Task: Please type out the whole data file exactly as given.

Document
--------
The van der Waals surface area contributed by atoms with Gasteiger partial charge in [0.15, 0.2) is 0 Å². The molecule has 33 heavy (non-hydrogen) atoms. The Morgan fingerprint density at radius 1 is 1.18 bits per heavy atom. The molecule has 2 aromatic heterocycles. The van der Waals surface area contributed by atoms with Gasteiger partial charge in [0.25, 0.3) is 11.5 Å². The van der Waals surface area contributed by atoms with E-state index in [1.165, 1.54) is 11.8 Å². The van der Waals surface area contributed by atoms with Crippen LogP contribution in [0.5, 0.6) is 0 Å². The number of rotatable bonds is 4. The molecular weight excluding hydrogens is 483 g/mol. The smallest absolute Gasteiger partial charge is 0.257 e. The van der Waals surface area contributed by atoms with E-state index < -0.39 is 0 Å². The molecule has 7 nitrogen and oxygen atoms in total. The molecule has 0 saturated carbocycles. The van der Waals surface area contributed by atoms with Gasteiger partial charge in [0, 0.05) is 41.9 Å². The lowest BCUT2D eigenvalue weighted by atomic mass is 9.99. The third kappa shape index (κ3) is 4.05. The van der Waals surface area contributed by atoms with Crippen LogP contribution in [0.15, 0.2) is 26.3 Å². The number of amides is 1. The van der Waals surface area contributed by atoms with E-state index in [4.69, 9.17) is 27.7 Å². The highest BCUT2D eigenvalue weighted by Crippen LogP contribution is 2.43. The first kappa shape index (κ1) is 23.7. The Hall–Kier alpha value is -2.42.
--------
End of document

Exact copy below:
The van der Waals surface area contributed by atoms with Gasteiger partial charge in [0.15, 0.2) is 0 Å². The molecule has 33 heavy (non-hydrogen) atoms. The Morgan fingerprint density at radius 1 is 1.18 bits per heavy atom. The molecule has 2 aromatic heterocycles. The van der Waals surface area contributed by atoms with Gasteiger partial charge in [0.25, 0.3) is 11.5 Å². The van der Waals surface area contributed by atoms with E-state index in [1.165, 1.54) is 11.8 Å². The van der Waals surface area contributed by atoms with Crippen LogP contribution in [0.5, 0.6) is 0 Å². The number of rotatable bonds is 4. The molecular weight excluding hydrogens is 483 g/mol. The smallest absolute Gasteiger partial charge is 0.257 e. The van der Waals surface area contributed by atoms with E-state index < -0.39 is 0 Å². The molecule has 7 nitrogen and oxygen atoms in total. The molecule has 0 saturated carbocycles. The van der Waals surface area contributed by atoms with Gasteiger partial charge in [0, 0.05) is 41.9 Å². The lowest BCUT2D eigenvalue weighted by atomic mass is 9.99. The third kappa shape index (κ3) is 4.05. The van der Waals surface area contributed by atoms with Crippen LogP contribution in [0.15, 0.2) is 26.3 Å². The number of amides is 1. The van der Waals surface area contributed by atoms with E-state index in [4.69, 9.17) is 27.7 Å². The highest BCUT2D eigenvalue weighted by Crippen LogP contribution is 2.43. The first kappa shape index (κ1) is 23.7. The Hall–Kier alpha value is -2.42.